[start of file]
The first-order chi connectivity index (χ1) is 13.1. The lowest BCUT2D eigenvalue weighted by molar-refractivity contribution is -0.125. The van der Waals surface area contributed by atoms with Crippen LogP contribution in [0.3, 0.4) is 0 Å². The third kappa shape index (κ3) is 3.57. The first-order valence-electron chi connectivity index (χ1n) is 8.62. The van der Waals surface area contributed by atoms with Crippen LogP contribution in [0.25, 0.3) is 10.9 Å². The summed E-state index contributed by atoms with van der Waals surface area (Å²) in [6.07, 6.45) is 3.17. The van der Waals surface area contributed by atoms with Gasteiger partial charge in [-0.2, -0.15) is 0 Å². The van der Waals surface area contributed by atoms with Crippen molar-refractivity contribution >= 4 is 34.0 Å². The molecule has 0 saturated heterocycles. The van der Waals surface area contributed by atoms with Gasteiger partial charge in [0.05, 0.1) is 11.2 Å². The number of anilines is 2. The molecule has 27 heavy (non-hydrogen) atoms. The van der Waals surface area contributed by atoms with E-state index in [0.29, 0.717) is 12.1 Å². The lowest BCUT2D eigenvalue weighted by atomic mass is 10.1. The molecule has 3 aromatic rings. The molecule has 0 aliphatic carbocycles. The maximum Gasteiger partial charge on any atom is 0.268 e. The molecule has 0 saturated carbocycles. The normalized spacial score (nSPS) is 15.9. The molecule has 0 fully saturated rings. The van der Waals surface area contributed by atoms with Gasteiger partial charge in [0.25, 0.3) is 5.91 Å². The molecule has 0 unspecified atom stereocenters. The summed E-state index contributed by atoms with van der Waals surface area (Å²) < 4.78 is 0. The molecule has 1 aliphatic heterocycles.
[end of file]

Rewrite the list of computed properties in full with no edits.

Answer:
The first-order chi connectivity index (χ1) is 13.1. The lowest BCUT2D eigenvalue weighted by molar-refractivity contribution is -0.125. The van der Waals surface area contributed by atoms with Crippen LogP contribution in [0.3, 0.4) is 0 Å². The third kappa shape index (κ3) is 3.57. The first-order valence-electron chi connectivity index (χ1n) is 8.62. The van der Waals surface area contributed by atoms with Crippen LogP contribution in [0.25, 0.3) is 10.9 Å². The summed E-state index contributed by atoms with van der Waals surface area (Å²) in [6.07, 6.45) is 3.17. The van der Waals surface area contributed by atoms with Gasteiger partial charge in [-0.2, -0.15) is 0 Å². The van der Waals surface area contributed by atoms with Crippen molar-refractivity contribution >= 4 is 34.0 Å². The molecule has 0 saturated heterocycles. The van der Waals surface area contributed by atoms with Gasteiger partial charge in [0.05, 0.1) is 11.2 Å². The number of anilines is 2. The molecule has 27 heavy (non-hydrogen) atoms. The van der Waals surface area contributed by atoms with E-state index in [0.29, 0.717) is 12.1 Å². The lowest BCUT2D eigenvalue weighted by atomic mass is 10.1. The molecule has 3 aromatic rings. The molecule has 0 aliphatic carbocycles. The maximum Gasteiger partial charge on any atom is 0.268 e. The molecule has 0 saturated carbocycles. The normalized spacial score (nSPS) is 15.9. The molecule has 0 fully saturated rings. The van der Waals surface area contributed by atoms with Gasteiger partial charge in [0.25, 0.3) is 5.91 Å². The molecule has 0 unspecified atom stereocenters. The summed E-state index contributed by atoms with van der Waals surface area (Å²) < 4.78 is 0. The molecule has 1 aliphatic heterocycles.